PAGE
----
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Hadoop

Basic concepts of Hadoop

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Hadoop

  1. 1. Hadoop, a distributed framework for Big Data Presented By: Bhushan Kulkarni T.E(I.T)
  2. 2. Contents 1. Introduction and Hadoop’s history 2. Architecture in detail 3. Hadoop in industry
  3. 3. What is Hadoop? • Apache top level project, open-source implementation of frameworks for reliable, scalable, distributed computing and data storage. • It is a flexible and highly-available architecture for large scale computation and data processing on a network of commodity hardware.
  4. 4. What is Hadoop • Hadoop is a software framework for distributed processing of large datasets across large clusters of computers • Large datasets  Terabytes or petabytes of data • Large clusters  hundreds or thousands of nodes • Hadoop is open-source implementation for Google MapReduce • Hadoop is based on a simple programming model called MapReduce • Hadoop is based on a simple data model, any data will fit 4
  5. 5. Brief History of Hadoop • Google introduced Map reduce Algorithm. • Doug Cutting and team took the solution provided by Google and started an Open Source Project called HADOOP in 2005 and Doug named it after his son's toy elephant.
  6. 6. Hadoop’s Developers Doug Cutting 2005: Doug Cutting and Michael J. Cafarella developed Hadoop to support distribution for the Nutch search engine project. The project was funded by Yahoo. 2006: Yahoo gave the project to Apache Software Foundation.
  7. 7. Large-Scale Data Analytics • MapReduce computing paradigm (E.g., Hadoop) vs. Traditional database systems 7 Database vs.  Many enterprises are turning to Hadoop  Especially applications generating big data  Web applications, social networks, scientific applications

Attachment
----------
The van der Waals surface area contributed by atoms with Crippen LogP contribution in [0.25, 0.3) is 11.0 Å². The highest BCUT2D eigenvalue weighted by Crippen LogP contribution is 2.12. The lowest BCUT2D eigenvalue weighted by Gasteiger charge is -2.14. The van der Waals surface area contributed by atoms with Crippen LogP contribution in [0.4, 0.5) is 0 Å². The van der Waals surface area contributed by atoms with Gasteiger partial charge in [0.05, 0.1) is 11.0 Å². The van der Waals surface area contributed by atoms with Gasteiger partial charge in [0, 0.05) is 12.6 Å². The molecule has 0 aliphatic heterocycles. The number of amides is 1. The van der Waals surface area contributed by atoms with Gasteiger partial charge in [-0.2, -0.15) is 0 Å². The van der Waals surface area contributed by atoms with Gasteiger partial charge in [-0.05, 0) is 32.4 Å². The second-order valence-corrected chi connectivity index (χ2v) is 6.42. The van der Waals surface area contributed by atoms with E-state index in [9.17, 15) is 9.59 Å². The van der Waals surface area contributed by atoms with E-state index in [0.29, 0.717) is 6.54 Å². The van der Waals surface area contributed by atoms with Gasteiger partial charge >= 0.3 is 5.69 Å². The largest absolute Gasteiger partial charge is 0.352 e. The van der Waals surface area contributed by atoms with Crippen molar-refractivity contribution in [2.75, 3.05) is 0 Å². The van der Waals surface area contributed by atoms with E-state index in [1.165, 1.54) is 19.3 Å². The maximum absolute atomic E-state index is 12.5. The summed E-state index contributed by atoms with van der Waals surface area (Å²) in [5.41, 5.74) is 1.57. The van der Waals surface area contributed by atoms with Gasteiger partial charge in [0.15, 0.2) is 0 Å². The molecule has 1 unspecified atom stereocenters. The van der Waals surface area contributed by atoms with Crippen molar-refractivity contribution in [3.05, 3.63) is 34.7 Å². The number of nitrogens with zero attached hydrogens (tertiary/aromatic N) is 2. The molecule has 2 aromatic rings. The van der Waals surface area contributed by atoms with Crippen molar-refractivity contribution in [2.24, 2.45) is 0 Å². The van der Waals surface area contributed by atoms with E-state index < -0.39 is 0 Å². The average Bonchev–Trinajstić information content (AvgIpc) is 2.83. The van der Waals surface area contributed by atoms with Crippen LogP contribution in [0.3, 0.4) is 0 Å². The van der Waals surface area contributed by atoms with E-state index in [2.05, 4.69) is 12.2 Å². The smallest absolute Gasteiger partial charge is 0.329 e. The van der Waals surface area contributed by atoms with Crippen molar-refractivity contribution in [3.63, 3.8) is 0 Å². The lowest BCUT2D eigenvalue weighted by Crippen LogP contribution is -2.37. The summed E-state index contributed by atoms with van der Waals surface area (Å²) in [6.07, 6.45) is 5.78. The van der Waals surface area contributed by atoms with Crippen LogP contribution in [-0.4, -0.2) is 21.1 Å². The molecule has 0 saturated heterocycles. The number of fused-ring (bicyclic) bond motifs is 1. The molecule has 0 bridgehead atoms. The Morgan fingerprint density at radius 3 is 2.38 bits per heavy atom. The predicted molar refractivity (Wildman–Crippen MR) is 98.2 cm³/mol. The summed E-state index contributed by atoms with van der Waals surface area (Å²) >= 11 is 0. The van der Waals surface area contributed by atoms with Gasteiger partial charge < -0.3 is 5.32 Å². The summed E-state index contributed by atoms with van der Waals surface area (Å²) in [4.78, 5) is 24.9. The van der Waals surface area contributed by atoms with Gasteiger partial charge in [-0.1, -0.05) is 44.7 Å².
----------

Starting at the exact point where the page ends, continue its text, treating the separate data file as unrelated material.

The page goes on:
8. 8. Why Hadoop is able to compete? 8 Scalability (petabytes of data, thousands of machines) Database vs. Flexibility in accepting all data formats (no schema) Commodity inexpensive hardware Efficient and simple fault- tolerant mechanism Performance (tons of indexing, tuning, data organization tech.) Structured Data
  9. 9. Key Components • Hadoop framework consists on two main layers • Distributed file system (HDFS) • Execution engine (MapReduce) 9
  10. 10. Hadoop: How it Works 10
  11. 11. Hadoop Architecture 11 Master node (single node) Many slave nodes • Distributed file system (HDFS) • Execution engine (MapReduce)
  12. 12. Hadoop Distributed File System (HDFS) 12 Centralized namenode - Maintains metadata info about files Many datanode (1000s) - Store the actual data - Files are divided into blocks - Each block is replicated N times (Default = 3) File F Blocks (64 MB)
  13. 13. Main Properties of HDFS • Large: A HDFS instance may consist of thousands of server machines, each storing part of the file system’s data • Replication: Each data block is replicated many times (default is 3) • Failure: Failure occurs rarely • Fault Tolerance: Detection of faults and quick, automatic recovery from them is a core architectural goal of HDFS • Namenode is consistently checking Datanodes 13